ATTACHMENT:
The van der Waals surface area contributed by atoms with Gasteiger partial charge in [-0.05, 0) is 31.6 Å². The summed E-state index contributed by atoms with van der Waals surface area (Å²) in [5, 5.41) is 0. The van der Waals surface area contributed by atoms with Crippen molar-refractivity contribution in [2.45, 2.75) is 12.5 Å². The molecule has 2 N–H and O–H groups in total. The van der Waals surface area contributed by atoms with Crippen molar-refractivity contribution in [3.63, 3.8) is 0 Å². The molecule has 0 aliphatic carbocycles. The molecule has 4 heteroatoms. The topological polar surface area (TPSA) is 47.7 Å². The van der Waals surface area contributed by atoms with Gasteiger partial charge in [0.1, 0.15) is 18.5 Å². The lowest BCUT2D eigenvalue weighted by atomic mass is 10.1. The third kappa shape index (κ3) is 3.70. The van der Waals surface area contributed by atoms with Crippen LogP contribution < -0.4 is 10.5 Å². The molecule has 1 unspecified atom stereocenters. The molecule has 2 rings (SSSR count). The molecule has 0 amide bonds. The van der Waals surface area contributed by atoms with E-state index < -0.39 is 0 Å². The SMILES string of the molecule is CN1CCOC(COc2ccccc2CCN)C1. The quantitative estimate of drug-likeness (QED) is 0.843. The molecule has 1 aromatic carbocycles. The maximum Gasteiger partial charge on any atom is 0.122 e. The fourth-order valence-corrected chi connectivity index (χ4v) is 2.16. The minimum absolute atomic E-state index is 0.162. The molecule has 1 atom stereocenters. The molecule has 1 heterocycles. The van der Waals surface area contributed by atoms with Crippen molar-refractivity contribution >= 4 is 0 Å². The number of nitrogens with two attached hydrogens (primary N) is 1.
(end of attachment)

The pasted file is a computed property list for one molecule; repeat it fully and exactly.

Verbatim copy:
The van der Waals surface area contributed by atoms with Gasteiger partial charge in [-0.05, 0) is 31.6 Å². The summed E-state index contributed by atoms with van der Waals surface area (Å²) in [5, 5.41) is 0. The van der Waals surface area contributed by atoms with Crippen molar-refractivity contribution in [2.45, 2.75) is 12.5 Å². The molecule has 2 N–H and O–H groups in total. The van der Waals surface area contributed by atoms with Crippen molar-refractivity contribution in [3.63, 3.8) is 0 Å². The molecule has 0 aliphatic carbocycles. The molecule has 4 heteroatoms. The topological polar surface area (TPSA) is 47.7 Å². The van der Waals surface area contributed by atoms with Gasteiger partial charge in [0.1, 0.15) is 18.5 Å². The lowest BCUT2D eigenvalue weighted by atomic mass is 10.1. The third kappa shape index (κ3) is 3.70. The van der Waals surface area contributed by atoms with Crippen LogP contribution < -0.4 is 10.5 Å². The molecule has 1 unspecified atom stereocenters. The molecule has 2 rings (SSSR count). The molecule has 0 amide bonds. The van der Waals surface area contributed by atoms with E-state index < -0.39 is 0 Å². The SMILES string of the molecule is CN1CCOC(COc2ccccc2CCN)C1. The quantitative estimate of drug-likeness (QED) is 0.843. The molecule has 1 aromatic carbocycles. The maximum Gasteiger partial charge on any atom is 0.122 e. The fourth-order valence-corrected chi connectivity index (χ4v) is 2.16. The minimum absolute atomic E-state index is 0.162. The molecule has 1 atom stereocenters. The molecule has 1 heterocycles. The van der Waals surface area contributed by atoms with Crippen molar-refractivity contribution >= 4 is 0 Å². The number of nitrogens with two attached hydrogens (primary N) is 1.